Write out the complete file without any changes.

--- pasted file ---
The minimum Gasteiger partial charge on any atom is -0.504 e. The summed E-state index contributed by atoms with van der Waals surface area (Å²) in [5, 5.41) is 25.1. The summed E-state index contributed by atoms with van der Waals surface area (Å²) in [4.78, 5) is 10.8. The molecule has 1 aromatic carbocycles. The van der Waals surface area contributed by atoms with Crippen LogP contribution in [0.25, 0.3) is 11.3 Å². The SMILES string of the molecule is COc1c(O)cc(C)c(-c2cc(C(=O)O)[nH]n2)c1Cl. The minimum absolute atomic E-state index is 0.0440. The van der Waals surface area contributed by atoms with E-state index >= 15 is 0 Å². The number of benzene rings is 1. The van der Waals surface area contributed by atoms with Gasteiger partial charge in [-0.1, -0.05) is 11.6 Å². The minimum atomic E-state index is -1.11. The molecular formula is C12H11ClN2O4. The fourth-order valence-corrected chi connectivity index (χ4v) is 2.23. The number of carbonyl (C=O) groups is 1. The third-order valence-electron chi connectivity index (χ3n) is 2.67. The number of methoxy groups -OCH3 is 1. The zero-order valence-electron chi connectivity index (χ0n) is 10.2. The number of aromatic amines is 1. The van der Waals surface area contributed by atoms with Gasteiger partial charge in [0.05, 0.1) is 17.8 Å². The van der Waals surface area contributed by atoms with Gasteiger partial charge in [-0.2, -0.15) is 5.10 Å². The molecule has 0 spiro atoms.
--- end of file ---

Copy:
The minimum Gasteiger partial charge on any atom is -0.504 e. The summed E-state index contributed by atoms with van der Waals surface area (Å²) in [5, 5.41) is 25.1. The summed E-state index contributed by atoms with van der Waals surface area (Å²) in [4.78, 5) is 10.8. The molecule has 1 aromatic carbocycles. The van der Waals surface area contributed by atoms with Crippen LogP contribution in [0.25, 0.3) is 11.3 Å². The SMILES string of the molecule is COc1c(O)cc(C)c(-c2cc(C(=O)O)[nH]n2)c1Cl. The minimum absolute atomic E-state index is 0.0440. The van der Waals surface area contributed by atoms with E-state index >= 15 is 0 Å². The number of benzene rings is 1. The van der Waals surface area contributed by atoms with Gasteiger partial charge in [-0.1, -0.05) is 11.6 Å². The minimum atomic E-state index is -1.11. The molecular formula is C12H11ClN2O4. The fourth-order valence-corrected chi connectivity index (χ4v) is 2.23. The number of carbonyl (C=O) groups is 1. The third-order valence-electron chi connectivity index (χ3n) is 2.67. The number of methoxy groups -OCH3 is 1. The zero-order valence-electron chi connectivity index (χ0n) is 10.2. The number of aromatic amines is 1. The van der Waals surface area contributed by atoms with Gasteiger partial charge in [0.05, 0.1) is 17.8 Å². The van der Waals surface area contributed by atoms with Gasteiger partial charge in [-0.2, -0.15) is 5.10 Å². The molecule has 0 spiro atoms.